Court denies most loss deductions couple claimed on investments

The Tax Court held that most of a couple’s claims of theft losses relating to investments could not be substantiated and thus were not deductible and that many of the investments were made to avoid federal income tax. The court also concluded that the couple were liable for accuracy-related penalties after finding that they failed to exercise reasonable business care and prudence in their reliance on the advice of a professional. Raifman, T.C. Memo. 2018-101 (7/3/18).

Couple had unreported gross receipts from mortgage lending and real estate transaction business

The Tax Court held that a couple’s mortgage lending and real estate transaction business did not constitute a partnership for tax purposes and the couple had unreported gross receipts for 2011 and 2012 of approximately $164,000. However, the court did allow the couple to take Schedule C deductions for advertising and rent expenses that they properly substantiated. White, T.C. Memo. 2018-102 (7/3/18).



IRS proposes new definition for Sec. 148 investment-type property

The IRS issued proposed regulations that would amend the definition of investment-type property for purposes of tax-advantaged bonds and the arbitrage investment yield restrictions under Sec. 148 that apply to those bonds. REG-106977-18 (7/2/18).

Six-year statute of limitation applies to underreporting of S corp. income where no Forms 1099 were filed

The Tax Court held that notices of deficiency for tax years 2006–2008 that were issued to a couple, and which related to the nonreporting of distributive shares of income from an S corporation wholly owned by the husband, were timely. Because no Forms 1099 were filed with the IRS reporting the distributive shares, the court found that the IRS did not receive adequate disclosure and thus the six-year limitation period applied. Manashi, T.C. Memo. 2018-106 (7/5/18).

Judicial approval is needed before a levy can be put on a principal residence

In a question involving a Sec. 6334 levy on a "personal" residence, the Office of Chief Counsel advised that judicial approval is needed prior to a levy of property that the taxpayer owns and is used as the principal residence of the taxpayer, the taxpayer's spouse, the taxpayer's former spouse, or the taxpayer's minor child. The Chief Counsel's Office noted that Sec. 6334(e) does not specifically say "personal residence," but instead says "principal residence," which is a condensed version of "principal residence of the taxpayer" used in Sec. 6334(a)(13)(B). CCA 201827012 (7/6/18).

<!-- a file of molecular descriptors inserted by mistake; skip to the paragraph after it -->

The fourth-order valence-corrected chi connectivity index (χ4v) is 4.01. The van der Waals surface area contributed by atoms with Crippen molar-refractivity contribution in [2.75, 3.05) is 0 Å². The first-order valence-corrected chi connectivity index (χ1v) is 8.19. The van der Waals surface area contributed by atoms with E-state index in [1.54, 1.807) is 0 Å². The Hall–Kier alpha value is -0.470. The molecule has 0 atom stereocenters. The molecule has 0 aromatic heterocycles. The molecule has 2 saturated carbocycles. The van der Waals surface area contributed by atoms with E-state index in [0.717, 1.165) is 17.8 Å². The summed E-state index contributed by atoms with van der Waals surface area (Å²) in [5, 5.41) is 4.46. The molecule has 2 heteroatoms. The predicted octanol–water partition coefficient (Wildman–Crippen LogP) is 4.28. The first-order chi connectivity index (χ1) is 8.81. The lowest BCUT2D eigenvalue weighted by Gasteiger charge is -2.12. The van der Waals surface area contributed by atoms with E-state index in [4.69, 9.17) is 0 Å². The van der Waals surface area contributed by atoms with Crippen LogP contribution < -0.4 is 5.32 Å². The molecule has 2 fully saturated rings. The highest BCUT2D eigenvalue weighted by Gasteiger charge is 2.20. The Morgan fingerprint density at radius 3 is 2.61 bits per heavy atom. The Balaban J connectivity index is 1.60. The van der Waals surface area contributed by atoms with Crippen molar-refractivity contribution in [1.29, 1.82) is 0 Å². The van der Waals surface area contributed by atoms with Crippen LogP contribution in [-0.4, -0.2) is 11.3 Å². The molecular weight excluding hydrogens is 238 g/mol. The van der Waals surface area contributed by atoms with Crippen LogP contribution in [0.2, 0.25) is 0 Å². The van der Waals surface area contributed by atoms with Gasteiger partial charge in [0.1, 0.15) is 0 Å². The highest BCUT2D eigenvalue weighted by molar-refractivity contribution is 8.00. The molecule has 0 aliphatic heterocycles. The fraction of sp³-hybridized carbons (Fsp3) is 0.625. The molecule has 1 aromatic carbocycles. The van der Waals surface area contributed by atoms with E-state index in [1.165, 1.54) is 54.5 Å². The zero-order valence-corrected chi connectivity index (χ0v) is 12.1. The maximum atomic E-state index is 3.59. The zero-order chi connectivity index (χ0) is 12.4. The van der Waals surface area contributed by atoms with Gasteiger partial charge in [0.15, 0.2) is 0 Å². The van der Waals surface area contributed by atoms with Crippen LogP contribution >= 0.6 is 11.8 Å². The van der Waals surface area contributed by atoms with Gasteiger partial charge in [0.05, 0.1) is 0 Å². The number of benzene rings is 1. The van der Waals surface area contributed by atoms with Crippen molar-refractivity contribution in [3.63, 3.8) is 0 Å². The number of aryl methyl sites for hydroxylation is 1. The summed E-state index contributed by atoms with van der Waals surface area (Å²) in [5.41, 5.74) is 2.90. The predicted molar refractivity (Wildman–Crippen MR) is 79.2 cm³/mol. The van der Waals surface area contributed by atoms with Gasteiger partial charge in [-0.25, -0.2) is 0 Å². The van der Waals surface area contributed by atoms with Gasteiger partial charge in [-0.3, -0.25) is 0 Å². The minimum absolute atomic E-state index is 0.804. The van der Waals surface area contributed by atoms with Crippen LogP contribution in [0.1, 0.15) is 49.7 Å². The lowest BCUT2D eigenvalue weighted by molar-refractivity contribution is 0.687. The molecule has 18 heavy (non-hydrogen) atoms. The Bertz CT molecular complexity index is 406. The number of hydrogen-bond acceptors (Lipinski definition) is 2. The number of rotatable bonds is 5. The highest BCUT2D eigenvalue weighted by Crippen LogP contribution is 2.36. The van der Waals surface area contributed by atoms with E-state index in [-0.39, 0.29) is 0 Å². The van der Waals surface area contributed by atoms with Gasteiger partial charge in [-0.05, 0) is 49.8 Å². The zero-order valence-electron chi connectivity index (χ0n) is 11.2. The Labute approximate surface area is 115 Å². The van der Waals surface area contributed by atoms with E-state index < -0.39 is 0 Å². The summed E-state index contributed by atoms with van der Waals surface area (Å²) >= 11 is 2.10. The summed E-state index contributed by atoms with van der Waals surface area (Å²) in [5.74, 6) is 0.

Taxpayer's short positions in swaps were substantially similar or related property

The Office of Chief Counsel advised that a taxpayer's short positions in swaps reflecting the value of a stock index are substantially similar or related property (SSRP) within the meaning of Sec. 246 with respect to shares of an exchange-traded fund (ETF) that tracks the performance of the same index. According to the Chief Counsel's Office, the swaps are positions in SSRP with respect to each entity's corresponding ETF trust shares under both Regs. Sec. 1.246-5(b)(1) and Regs. Sec. 1.246-5(c)(6), resulting in a reduction in each entity's holding period with respect to the ETF trust shares and the disallowance of the dividend-received deduction claimed by each entity for dividends it received on the ETF trust shares. CCA 201827011 (7/6/18).



S corporation owned by two brothers did not terminate when one brother withdrew large sums without the other brother's knowledge

The Tax Court held that an S corporation equally owned by two brothers did not terminate as a result of a violation of the one-class-of-stock rule and the rule against disproportionate distributions when one brother withdrew large sums of money from the corporation without the other brother's knowledge. In determining whether a corporation has more than one class of stock, the Tax Court said that the rights granted to shareholders in the corporation's organizational documents and other binding agreements between shareholders must be considered and evidence of distributions paid to one shareholder and not paid to others over the course of multiple years is insufficient on its own to establish that a separate class of stock was created. Mowry, T.C. Memo. 2018-105 (7/5/18).